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Uganda's oil production starts in 2022

By Reuters | Feb 19th 2019 | 2 min read
By Reuters | February 19th 2019
A boy herds goats in front of a Tullow Oil drilling rig in Bulisa, Bunyora region of Uganda in 2010. [Reuters]

Uganda expects to begin producing oil in 2022, its energy minister Irene Muloni said last week, indicating a slight delay from the country’s revised target of 2021.

Uganda discovered crude reserves more than 10 years ago but production has been repeatedly delayed by disagreements with field operators over taxes and development strategy.

A lack of infrastructures such as a transportation pipeline and a refining facility has also held up output.

“Production we are now looking at by 2022, our first production, from Kingfisher and Tilenga blocks,” Irene Muloni told Reuters on the sidelines of the Petrotech conference. China’s National Offshore Oil Corporation (CNOOC), France’s Total and London-based Tullow Oil have the stakes in the two areas. CNOOC is the operator of Kingfisher area while Total leads the development of Tilenga.

“We are preparing for production. We have to build a pipeline for exports and a refinery to add value. So unless those two projects are done we can’t start producing,” she said.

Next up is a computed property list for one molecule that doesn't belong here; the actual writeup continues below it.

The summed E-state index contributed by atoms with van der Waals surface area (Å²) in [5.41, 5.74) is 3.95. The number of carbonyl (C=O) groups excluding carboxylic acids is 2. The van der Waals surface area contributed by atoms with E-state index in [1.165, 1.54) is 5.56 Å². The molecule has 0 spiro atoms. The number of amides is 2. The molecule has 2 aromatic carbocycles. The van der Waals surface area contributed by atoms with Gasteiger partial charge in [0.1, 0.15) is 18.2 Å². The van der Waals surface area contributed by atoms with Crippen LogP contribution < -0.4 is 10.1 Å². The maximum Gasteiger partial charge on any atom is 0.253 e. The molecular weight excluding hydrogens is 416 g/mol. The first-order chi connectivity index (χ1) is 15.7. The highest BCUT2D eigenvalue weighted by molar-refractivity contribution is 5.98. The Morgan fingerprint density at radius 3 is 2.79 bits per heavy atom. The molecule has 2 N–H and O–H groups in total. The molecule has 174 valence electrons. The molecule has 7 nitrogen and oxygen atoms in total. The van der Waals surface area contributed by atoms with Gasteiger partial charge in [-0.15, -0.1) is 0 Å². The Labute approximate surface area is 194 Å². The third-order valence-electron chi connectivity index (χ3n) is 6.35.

General Electric

In April last year, Uganda signed a deal with a consortium, including a subsidiary of General Electric, to build and operate a 60,000 barrel per day refinery that will cost between Sh300 billion and Sh400 billion. The refinery is expected to be operational by 2023. Muloni said land-locked Uganda, which imports refined fuel, would announce its next exploration licensing round in May.

A final investment decision for the refinery will be taken by September 2020 and the project is expected to be completed in three years time, she said. A crude export pipeline, which passes through Uganda’s neighbour Tanzania, with a capacity to transport 260,000 bpd oil will be built by 2022, Muloni added.

Emmanuel Simon Gilbert, head of downstream operations at Tanzania Development Corporation said Dar expects to take a 15-25 per cent stake in the planned 1,500km pipeline estimated to cost around Sh350 billion.

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